Sunday, January 25, 2015

Friday, January 23, 2015

Digging up the Marrow

This looks good.  I know that Adam Green will be touring with the movie and I hope to catch one of the shows. 

Saturday, January 17, 2015

Waxwork/Waxwork II: Lost in Time

I decided to revisit these after I came across a DVD double feature with them at Movie Gallery.  It's been years since I had seen either.  The first time I watched part one it was actually on Beta-Max, because that was the only way the unrated version was available. 
Both films are written/directed by Anthony Hickox

I always thought this movie could have worked much better as anthology film. The stories that occur inside each of the Waxwork exhibits could have been expanded slightly and made a more interesting film.
Vampire supper

The film as it is suffers from a script that doesn't let the characters develop much before they are killed off. The worst character is Sarah who is said to be a prudish virgin, suddenly develops a love for BDSM when she gets one look at the Marquis De Sade display. Another thing I found annoying is that the characters are said to be in college, yet their "college" has lockers in the hallway. I've never been to a college that did that. 

From never been kissed to whipped for pleasure.

The make-up effects are good, but some of the visuals at the end are laughable even by 1988 standards. The ending sets up the sequel that would follow four years later.

The sequel dropped the horror and played up the comedy angle.  It really tried hard to be like "The Evil Dead II", but it went way to far with the slapstick.  It did have a great cast though with Bruce Campbell, Marinia Sirtis, Michael Des Barres, and David Carradine. 

It's just a flesh wound.
The movies are worth seeing for a few scenes, but overall they are not that memorable. 

Wednesday, December 24, 2014


The rules were so simple
One of my Christmas traditions is to watch a Christmas themed horror movie.  This year it was one of the best "Gremlins"

There isn't much more to be said about the movie, it's horror classic.  It was one of the few horror movies that was a hit from day one.  There was no slowly building it's audience like a lot of movies. 

It's been a while since I've watched this so I thought I would share a couple of things I noticed. 

1.  Why don't the Gremlins multiply when they walk on the snow, it's wet after all.

2.  Why is Zach Galligan's character the only one with a job in the family? I know dad is supposed to be an inventor but couldn't he work a regular job too?  Their financial situation doesn't seem that great, yet the mom doesn't work either.  Seems a shame to put all the burden on the son.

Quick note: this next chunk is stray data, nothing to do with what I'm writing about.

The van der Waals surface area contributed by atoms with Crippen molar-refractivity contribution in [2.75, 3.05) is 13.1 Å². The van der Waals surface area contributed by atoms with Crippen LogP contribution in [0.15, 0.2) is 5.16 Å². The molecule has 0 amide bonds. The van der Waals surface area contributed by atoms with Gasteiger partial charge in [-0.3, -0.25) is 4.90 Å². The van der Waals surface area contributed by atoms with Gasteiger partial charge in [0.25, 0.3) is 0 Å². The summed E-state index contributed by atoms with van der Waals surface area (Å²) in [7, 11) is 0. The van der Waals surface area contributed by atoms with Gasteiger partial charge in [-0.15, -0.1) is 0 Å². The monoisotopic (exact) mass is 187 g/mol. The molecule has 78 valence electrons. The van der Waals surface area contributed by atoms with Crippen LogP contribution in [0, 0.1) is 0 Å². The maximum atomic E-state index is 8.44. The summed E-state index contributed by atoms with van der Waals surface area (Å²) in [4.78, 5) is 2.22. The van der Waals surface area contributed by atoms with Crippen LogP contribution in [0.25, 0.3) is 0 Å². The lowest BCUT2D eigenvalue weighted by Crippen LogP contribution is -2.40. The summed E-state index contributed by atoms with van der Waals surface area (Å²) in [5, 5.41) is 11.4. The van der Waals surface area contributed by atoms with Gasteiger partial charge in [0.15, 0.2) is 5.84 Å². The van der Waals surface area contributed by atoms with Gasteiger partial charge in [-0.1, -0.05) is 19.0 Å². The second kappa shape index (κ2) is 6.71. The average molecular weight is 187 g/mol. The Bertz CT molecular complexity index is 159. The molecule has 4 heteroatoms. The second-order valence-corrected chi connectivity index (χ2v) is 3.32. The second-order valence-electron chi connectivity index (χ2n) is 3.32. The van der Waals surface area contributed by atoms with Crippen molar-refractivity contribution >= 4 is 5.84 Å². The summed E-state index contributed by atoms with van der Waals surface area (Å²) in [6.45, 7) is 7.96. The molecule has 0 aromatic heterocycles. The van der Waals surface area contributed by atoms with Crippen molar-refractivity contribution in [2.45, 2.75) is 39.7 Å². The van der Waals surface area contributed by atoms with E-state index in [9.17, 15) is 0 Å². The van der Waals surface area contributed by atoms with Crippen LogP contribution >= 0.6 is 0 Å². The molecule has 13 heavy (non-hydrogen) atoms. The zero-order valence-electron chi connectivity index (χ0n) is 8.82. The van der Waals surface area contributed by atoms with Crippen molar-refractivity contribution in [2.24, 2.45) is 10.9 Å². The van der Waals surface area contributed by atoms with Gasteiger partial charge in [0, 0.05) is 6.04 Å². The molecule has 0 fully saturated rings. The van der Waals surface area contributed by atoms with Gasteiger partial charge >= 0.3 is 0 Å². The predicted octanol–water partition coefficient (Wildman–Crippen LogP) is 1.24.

3. When people talk about kick ass women in horror they forget Lynn Peltzer (played by Frances Lee McCain).  When she hears the Gremlins upstairs, she doesn't run, she doesn't call for a man, she grabs a butcher knife and takes care of business.  She managed to kill three out of five by herself.  Not a bad record.  

4. For an additional commentary go to: The Movie Crypt Adam Green, Joe Lynch and Zach Galligan do one that has some great info in it. 

Merry Christmas, and always follow the rules when given a mystical creature. 

Wednesday, December 10, 2014

The babadook

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It's a rare movie that lives up to all the hype, but "The Babadook" does. Writer/director Jennifer Kent delivers one of the best horror films I've seen in a while, and certainly the best one this year. 

The story revolves around widowed mother Amelia and her son Samuel.  Samuel has the kind of behavioral problems that make me glad I don't have kids. One night before bed Samuel asks Amelia to read him a book he found on his shelf.  Once Amelia begins reading from "Mister Babadook" the problems begin.

The film is very claustrophobic with most of the action taking place in the family's house.  The look of the house and art direction in general are amazing.  The effects are refreshingly not CG, and it helps the feel of the film.

Jennifer Kent delivered a great movie and I can't wait to see more from her. 

Sunday, November 09, 2014


 I went to see this last night and I was pleasantly surprised.  "Ouija" is a definite throwback to the days when they produced horror movies that had actual budgets.  Over the last few years we've been inundated with found footage and similar low budget fare.  A low budget horror movie used to be one that was under $10 million.  Now $10 million is considered a high budget one. 

"Ouija" also reminds me of the horror films of the 1980's.  There is some actual character development and the characters generally avoid doing stupid things.  The script even manages to throw in a twist, although it won't be a shock to most horror fans. 

In general this is a very solid "B" movie that deserves more praise than it's getting.